The Supreme Court has nine judges, which serve. These judges assess cases. These Justices hold their terms for life, "during good behavior" under Article III. The current Supreme Court Justices are Justice John Paul Stevens, appointed by Gerald Ford in 1975. Ronald Regan appointed Justice Sandra Day O'Conner to her term in 1981. Justice Antonia Scalia was appointed by Ronald Regan in 1986. Another Justice appointed by Ronald Regan is Anthony Kennedy in 1988. George Bush appointed Justice David Souter in 1990. Justice Clarence Thomas was appointed by George Bush in 1991. Bill Clinton appointed Justice Ruth Bader...

Find Another Essay On The Supreme Court

Path to the Supreme Court Essay

1145 words - 5 pages Article III of the Constitution of the United States vests judicial power in “one supreme Court”. With incredible adaptability, the Constitution has stood the test of time. Largely due to the limited specificity as to the application of its words, the Constitution has allowed the character of the Court to be historically defined by the individuals who have held the position of “Chief Justice of the United States”. The ideology and individual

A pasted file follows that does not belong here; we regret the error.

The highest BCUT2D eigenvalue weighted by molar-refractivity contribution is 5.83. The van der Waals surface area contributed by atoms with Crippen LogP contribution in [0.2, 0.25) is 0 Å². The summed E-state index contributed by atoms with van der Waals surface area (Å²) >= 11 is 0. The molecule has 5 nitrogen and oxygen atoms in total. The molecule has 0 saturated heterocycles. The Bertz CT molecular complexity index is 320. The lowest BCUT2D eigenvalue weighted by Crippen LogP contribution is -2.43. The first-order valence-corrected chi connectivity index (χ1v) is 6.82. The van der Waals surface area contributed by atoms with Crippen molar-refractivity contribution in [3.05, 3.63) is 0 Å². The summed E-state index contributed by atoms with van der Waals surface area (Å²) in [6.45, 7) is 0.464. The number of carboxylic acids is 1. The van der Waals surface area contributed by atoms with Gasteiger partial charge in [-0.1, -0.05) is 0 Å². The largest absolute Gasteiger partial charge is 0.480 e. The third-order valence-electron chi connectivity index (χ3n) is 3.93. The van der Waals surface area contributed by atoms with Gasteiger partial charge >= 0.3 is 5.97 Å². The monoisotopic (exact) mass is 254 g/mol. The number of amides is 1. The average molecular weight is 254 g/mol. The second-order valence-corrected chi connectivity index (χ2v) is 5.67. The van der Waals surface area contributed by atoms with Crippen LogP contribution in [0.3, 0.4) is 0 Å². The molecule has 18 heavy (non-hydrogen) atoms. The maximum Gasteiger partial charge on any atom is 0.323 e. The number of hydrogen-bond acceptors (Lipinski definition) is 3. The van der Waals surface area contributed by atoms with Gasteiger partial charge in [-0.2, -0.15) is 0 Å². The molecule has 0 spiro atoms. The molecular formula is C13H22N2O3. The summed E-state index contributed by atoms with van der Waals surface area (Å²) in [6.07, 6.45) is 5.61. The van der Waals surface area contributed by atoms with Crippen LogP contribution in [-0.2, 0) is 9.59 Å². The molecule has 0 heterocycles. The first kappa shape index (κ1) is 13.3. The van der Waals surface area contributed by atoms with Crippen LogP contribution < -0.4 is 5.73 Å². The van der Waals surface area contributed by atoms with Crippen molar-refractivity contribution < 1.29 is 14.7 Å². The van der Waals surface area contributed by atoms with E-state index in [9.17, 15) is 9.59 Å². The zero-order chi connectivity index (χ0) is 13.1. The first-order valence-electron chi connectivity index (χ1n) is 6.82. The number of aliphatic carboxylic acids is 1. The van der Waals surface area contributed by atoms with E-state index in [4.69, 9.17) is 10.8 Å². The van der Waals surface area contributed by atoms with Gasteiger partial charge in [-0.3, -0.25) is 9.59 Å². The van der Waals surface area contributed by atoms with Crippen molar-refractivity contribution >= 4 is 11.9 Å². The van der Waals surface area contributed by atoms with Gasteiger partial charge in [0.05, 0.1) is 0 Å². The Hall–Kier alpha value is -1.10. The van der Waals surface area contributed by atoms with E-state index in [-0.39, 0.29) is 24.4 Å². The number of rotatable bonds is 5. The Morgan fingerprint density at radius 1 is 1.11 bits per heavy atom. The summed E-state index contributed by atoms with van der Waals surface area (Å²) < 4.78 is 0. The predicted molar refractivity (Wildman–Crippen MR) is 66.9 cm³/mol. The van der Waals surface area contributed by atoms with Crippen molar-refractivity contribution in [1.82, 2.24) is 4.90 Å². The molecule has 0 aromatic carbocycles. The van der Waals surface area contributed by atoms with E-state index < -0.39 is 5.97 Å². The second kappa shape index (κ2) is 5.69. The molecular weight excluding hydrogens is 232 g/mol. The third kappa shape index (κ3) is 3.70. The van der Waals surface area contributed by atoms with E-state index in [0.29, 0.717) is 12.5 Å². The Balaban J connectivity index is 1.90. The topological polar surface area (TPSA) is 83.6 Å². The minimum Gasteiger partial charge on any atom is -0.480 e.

The Brethren: Inside the Supreme Court

1455 words - 6 pages The Brethren – Inside the Supreme Court: Book Review The Brethren, co-authored by Bob Woodward and Scott Armstrong, is an in-depth documentary of the United States Supreme Court from 1969 to 1975, under the leadership of Warren Burger. The book attempts to present the reader with what "really" goes on in the Supreme Court. It describes the conferences, the personality of justices, and how justice's feel toward each other, items which are

John Marshall and the Supreme Court

843 words - 3 pages Chief Justice John Marshall made the Supreme Court what it is today with the help of the case of Marbury vs. Madison. He wrote the decision for "the most monumental case ever decided by any court in any country" (Glennon). Judicial review, and Chief Justice John Marshall, earned the Supreme Court the respect and prestige it carries today. Marshall had several qualities that gave him the power and respect to succeed in making a

Judicial Process of the Supreme Court

1167 words - 5 pages Nature’s Judicial Process in the Supreme Court consists of decision-making; based on the jurisdiction of the Supreme Court. Although the Supreme Court has the capability to decide all extended cases; it also has the power to ascend under the Constitution, which allows the Supreme Court its jurisdiction in the Judicial Branch of government. The Judicial Process interpret the laws that are established in the Supreme Court; thus, allowing the